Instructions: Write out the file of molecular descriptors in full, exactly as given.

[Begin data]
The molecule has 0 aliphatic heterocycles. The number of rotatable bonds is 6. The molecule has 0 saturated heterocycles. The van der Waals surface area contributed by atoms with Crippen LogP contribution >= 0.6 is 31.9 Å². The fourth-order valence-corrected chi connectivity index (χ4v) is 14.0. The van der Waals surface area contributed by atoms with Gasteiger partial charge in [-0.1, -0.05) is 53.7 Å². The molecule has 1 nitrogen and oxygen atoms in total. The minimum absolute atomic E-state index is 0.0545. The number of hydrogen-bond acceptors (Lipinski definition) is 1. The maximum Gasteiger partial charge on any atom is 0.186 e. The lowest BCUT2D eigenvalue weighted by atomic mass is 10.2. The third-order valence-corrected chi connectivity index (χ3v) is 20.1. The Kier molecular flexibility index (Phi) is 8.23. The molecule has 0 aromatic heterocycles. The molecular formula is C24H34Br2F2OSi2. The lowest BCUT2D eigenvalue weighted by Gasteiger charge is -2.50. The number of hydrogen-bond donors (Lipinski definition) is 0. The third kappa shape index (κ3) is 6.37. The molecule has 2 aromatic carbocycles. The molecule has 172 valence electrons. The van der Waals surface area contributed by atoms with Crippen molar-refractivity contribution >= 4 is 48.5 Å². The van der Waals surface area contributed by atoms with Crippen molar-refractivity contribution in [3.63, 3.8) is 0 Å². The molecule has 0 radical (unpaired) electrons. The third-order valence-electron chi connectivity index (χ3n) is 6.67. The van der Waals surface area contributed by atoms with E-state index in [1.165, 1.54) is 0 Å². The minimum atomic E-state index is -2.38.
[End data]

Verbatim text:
The molecule has 0 aliphatic heterocycles. The number of rotatable bonds is 6. The molecule has 0 saturated heterocycles. The van der Waals surface area contributed by atoms with Crippen LogP contribution >= 0.6 is 31.9 Å². The fourth-order valence-corrected chi connectivity index (χ4v) is 14.0. The van der Waals surface area contributed by atoms with Gasteiger partial charge in [-0.1, -0.05) is 53.7 Å². The molecule has 1 nitrogen and oxygen atoms in total. The minimum absolute atomic E-state index is 0.0545. The number of hydrogen-bond acceptors (Lipinski definition) is 1. The maximum Gasteiger partial charge on any atom is 0.186 e. The lowest BCUT2D eigenvalue weighted by atomic mass is 10.2. The third-order valence-corrected chi connectivity index (χ3v) is 20.1. The Kier molecular flexibility index (Phi) is 8.23. The molecule has 0 aromatic heterocycles. The molecular formula is C24H34Br2F2OSi2. The lowest BCUT2D eigenvalue weighted by Gasteiger charge is -2.50. The number of hydrogen-bond donors (Lipinski definition) is 0. The third kappa shape index (κ3) is 6.37. The molecule has 2 aromatic carbocycles. The molecule has 172 valence electrons. The van der Waals surface area contributed by atoms with Crippen molar-refractivity contribution >= 4 is 48.5 Å². The van der Waals surface area contributed by atoms with Crippen molar-refractivity contribution in [3.63, 3.8) is 0 Å². The molecule has 0 radical (unpaired) electrons. The third-order valence-electron chi connectivity index (χ3n) is 6.67. The van der Waals surface area contributed by atoms with E-state index in [1.165, 1.54) is 0 Å². The minimum atomic E-state index is -2.38.